1. Alexander, Susan DNP, ANP-BC, ADM-BC

Article Content

Writing is easy. All you do is stare at a blank sheet of paper until drops of blood form on your forehead. -Gene Fowler, American author and dramatist


Why don't more nurses write? It would seem that plenty of material exists on the topic of nurses and nursing care. A recent survey of Amazon using the search term "nurses" yielded 48 531 results ranging from novels to textbooks and including items such as socks with electrocardiogram tracings. At the top of the search list was a book described as "investigative journalism," offering intimate details of hazing, sex, painkiller addiction, and bullying in the everyday lives of hospital nurses. While this book was not written by a nurse, there were several books present in the search that were authored by nurses, including textbooks, fiction, nonfiction, and others. For nurses who are employed as faculty members in academic settings, there is often an expectation of publication that accompanies the position, yet the practice of writing is certainly not limited to nurse researchers and faculty. Writing and publishing can be a viable career choice for nurses, and there are strategies that may assist nurses in overcoming the hurdle of experiencing their first publication.


For Marijke Vroomen Durning, a nurse-author/editor based in Montreal, Quebec, Canada, writing was an early interest, so much so that "[horizontal ellipsis]if I was given a choice I would choose essay exams instead of multiple-choice items every time" (oral communication, M.V. Durning, January 21, 2016). Durning managed to successfully combine her years of expertise in nursing with a lifelong passion for writing into a successful career in the publishing industry. Beginning as a registered nurse in the 1980s, in her first work experience on the postpartum floor, and retiring from the palliative care field, she has literally cared for patients from birth to death and attributes her success in publishing to the rich experiences gained from her career as a nurse.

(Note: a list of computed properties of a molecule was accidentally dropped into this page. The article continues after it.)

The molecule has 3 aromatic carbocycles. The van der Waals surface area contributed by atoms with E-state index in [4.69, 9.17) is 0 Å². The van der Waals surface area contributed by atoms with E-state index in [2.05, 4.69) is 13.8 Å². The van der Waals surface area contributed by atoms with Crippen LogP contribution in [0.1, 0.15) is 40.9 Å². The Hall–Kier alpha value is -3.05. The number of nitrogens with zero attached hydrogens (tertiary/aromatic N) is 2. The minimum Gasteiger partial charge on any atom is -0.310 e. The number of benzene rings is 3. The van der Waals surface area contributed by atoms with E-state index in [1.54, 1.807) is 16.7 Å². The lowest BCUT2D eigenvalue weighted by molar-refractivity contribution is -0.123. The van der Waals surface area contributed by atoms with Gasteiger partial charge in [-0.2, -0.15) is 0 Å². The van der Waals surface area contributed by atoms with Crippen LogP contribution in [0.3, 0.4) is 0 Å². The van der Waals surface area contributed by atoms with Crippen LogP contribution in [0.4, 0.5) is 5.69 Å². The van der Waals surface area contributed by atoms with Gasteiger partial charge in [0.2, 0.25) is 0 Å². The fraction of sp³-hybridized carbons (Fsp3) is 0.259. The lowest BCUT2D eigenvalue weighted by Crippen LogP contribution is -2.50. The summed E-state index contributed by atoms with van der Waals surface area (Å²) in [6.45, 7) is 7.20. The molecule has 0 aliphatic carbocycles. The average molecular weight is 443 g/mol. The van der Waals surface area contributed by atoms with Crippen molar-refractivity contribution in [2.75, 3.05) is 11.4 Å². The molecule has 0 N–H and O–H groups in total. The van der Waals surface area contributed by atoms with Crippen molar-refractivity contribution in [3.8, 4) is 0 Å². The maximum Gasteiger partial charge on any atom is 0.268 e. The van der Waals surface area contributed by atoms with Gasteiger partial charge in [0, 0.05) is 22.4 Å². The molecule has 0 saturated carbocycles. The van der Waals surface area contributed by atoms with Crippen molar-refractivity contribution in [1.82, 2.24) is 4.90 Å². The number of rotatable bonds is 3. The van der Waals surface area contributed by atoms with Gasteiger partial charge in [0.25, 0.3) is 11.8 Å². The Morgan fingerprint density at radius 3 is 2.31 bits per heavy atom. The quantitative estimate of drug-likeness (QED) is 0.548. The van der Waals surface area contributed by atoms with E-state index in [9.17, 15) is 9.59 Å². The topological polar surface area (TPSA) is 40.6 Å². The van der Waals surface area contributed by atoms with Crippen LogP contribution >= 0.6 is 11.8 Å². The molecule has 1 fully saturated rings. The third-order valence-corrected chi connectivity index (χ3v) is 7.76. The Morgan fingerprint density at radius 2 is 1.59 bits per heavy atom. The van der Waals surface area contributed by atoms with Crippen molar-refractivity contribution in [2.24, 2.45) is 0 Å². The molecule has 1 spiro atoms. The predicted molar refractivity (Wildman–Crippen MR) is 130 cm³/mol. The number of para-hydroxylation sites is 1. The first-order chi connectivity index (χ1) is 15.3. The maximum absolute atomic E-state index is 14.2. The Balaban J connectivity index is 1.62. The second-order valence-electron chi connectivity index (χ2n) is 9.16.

Throughout her nursing career, Durning was a freelance writer from time to time. Eventually, as her expertise began to establish her reputation in the publishing field, she was offered a position managing a team of writers, as editor for The Doctor's Guide to the Internet, an online news website for physicians. Durning went on to author chapters in several books, one of which was translated into Spanish, and to publish articles in lay health magazines and magazines for the nursing profession, such as Nursing2013. At present, she works with a roster of clients for whom she provides web- and print-based writing services, social outreach and content, and manages email correspondences on healthcare sites.


Durning credits her experiences with patients as key to informing her interest and assisting her in developing a niche in the writing industry. She believes that her success as a writer was due to her nursing background. Despite her deep interest in writing and publishing, achieving initial successes in the writing industry was not easy. Writing can be lonely work, a feeling that has been voiced by other nurse authors. According to Tina Shalof, author of A Nurse's Story, "You sit alone. You're writing, writing, writing. You don't even know if you're going to get published".1